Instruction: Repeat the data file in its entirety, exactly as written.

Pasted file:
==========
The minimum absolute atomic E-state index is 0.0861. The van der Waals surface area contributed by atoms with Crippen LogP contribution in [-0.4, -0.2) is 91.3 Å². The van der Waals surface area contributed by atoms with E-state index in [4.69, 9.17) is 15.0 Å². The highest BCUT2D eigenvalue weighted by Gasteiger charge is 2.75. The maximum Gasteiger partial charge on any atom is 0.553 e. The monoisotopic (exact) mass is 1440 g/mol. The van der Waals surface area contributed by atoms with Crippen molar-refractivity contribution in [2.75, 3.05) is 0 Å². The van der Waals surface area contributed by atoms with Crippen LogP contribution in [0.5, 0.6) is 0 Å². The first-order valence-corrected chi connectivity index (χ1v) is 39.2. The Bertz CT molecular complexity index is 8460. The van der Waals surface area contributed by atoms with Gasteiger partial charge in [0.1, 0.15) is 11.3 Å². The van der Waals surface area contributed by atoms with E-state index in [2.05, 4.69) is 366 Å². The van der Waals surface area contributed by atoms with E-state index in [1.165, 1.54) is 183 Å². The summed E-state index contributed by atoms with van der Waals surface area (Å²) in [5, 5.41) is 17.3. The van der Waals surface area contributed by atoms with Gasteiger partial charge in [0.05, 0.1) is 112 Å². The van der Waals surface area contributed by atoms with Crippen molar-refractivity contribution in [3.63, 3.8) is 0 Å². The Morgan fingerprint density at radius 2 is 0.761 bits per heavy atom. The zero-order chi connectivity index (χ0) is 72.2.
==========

The minimum absolute atomic E-state index is 0.0861. The van der Waals surface area contributed by atoms with Crippen LogP contribution in [-0.4, -0.2) is 91.3 Å². The van der Waals surface area contributed by atoms with E-state index in [4.69, 9.17) is 15.0 Å². The highest BCUT2D eigenvalue weighted by Gasteiger charge is 2.75. The maximum Gasteiger partial charge on any atom is 0.553 e. The monoisotopic (exact) mass is 1440 g/mol. The van der Waals surface area contributed by atoms with Crippen molar-refractivity contribution in [2.75, 3.05) is 0 Å². The van der Waals surface area contributed by atoms with Crippen LogP contribution in [0.5, 0.6) is 0 Å². The first-order valence-corrected chi connectivity index (χ1v) is 39.2. The Bertz CT molecular complexity index is 8460. The van der Waals surface area contributed by atoms with Gasteiger partial charge in [0.1, 0.15) is 11.3 Å². The van der Waals surface area contributed by atoms with E-state index in [2.05, 4.69) is 366 Å². The van der Waals surface area contributed by atoms with E-state index in [1.165, 1.54) is 183 Å². The summed E-state index contributed by atoms with van der Waals surface area (Å²) in [5, 5.41) is 17.3. The van der Waals surface area contributed by atoms with Gasteiger partial charge in [0.05, 0.1) is 112 Å². The van der Waals surface area contributed by atoms with Crippen molar-refractivity contribution in [3.63, 3.8) is 0 Å². The Morgan fingerprint density at radius 2 is 0.761 bits per heavy atom. The zero-order chi connectivity index (χ0) is 72.2.